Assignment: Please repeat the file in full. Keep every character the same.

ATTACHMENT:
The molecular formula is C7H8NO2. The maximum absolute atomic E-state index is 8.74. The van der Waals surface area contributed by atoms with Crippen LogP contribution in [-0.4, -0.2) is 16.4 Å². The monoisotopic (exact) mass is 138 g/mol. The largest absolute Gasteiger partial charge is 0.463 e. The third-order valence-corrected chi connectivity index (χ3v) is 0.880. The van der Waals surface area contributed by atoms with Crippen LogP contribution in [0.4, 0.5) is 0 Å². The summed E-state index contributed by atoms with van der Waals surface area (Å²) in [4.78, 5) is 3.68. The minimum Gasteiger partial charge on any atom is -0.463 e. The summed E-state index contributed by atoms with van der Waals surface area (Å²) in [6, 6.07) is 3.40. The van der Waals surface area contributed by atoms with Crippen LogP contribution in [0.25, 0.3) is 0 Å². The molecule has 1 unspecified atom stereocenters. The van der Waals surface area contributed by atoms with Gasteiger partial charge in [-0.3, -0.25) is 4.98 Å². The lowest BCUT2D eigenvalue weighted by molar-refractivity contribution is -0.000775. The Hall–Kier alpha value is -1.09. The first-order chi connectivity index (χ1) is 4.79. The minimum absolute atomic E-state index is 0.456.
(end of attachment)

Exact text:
The molecular formula is C7H8NO2. The maximum absolute atomic E-state index is 8.74. The van der Waals surface area contributed by atoms with Crippen LogP contribution in [-0.4, -0.2) is 16.4 Å². The monoisotopic (exact) mass is 138 g/mol. The largest absolute Gasteiger partial charge is 0.463 e. The third-order valence-corrected chi connectivity index (χ3v) is 0.880. The van der Waals surface area contributed by atoms with Crippen LogP contribution in [0.4, 0.5) is 0 Å². The summed E-state index contributed by atoms with van der Waals surface area (Å²) in [4.78, 5) is 3.68. The minimum Gasteiger partial charge on any atom is -0.463 e. The summed E-state index contributed by atoms with van der Waals surface area (Å²) in [6, 6.07) is 3.40. The van der Waals surface area contributed by atoms with Crippen LogP contribution in [0.25, 0.3) is 0 Å². The molecule has 1 unspecified atom stereocenters. The van der Waals surface area contributed by atoms with Gasteiger partial charge in [-0.3, -0.25) is 4.98 Å². The lowest BCUT2D eigenvalue weighted by molar-refractivity contribution is -0.000775. The Hall–Kier alpha value is -1.09. The first-order chi connectivity index (χ1) is 4.79. The minimum absolute atomic E-state index is 0.456.